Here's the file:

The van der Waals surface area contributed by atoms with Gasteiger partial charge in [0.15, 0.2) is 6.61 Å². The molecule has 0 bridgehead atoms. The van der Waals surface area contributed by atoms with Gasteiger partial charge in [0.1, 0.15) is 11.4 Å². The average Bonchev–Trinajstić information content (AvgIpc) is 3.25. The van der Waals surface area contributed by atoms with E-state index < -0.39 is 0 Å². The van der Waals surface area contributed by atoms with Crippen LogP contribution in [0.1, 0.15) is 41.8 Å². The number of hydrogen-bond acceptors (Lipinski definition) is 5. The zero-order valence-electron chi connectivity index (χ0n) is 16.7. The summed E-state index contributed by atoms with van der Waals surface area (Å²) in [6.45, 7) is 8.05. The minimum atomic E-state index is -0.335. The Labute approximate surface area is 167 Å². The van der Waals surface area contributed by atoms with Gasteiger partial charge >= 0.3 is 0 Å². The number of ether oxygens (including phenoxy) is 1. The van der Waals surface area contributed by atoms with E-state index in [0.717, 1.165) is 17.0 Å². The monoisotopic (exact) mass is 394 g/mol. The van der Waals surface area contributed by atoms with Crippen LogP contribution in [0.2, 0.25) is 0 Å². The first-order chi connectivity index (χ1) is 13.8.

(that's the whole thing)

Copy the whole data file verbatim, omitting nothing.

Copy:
The van der Waals surface area contributed by atoms with Gasteiger partial charge in [0.15, 0.2) is 6.61 Å². The molecule has 0 bridgehead atoms. The van der Waals surface area contributed by atoms with Gasteiger partial charge in [0.1, 0.15) is 11.4 Å². The average Bonchev–Trinajstić information content (AvgIpc) is 3.25. The van der Waals surface area contributed by atoms with E-state index < -0.39 is 0 Å². The van der Waals surface area contributed by atoms with Crippen LogP contribution in [0.1, 0.15) is 41.8 Å². The number of hydrogen-bond acceptors (Lipinski definition) is 5. The zero-order valence-electron chi connectivity index (χ0n) is 16.7. The summed E-state index contributed by atoms with van der Waals surface area (Å²) in [6.45, 7) is 8.05. The minimum atomic E-state index is -0.335. The Labute approximate surface area is 167 Å². The van der Waals surface area contributed by atoms with Gasteiger partial charge >= 0.3 is 0 Å². The number of ether oxygens (including phenoxy) is 1. The van der Waals surface area contributed by atoms with E-state index in [0.717, 1.165) is 17.0 Å². The monoisotopic (exact) mass is 394 g/mol. The van der Waals surface area contributed by atoms with Crippen LogP contribution in [0.2, 0.25) is 0 Å². The first-order chi connectivity index (χ1) is 13.8.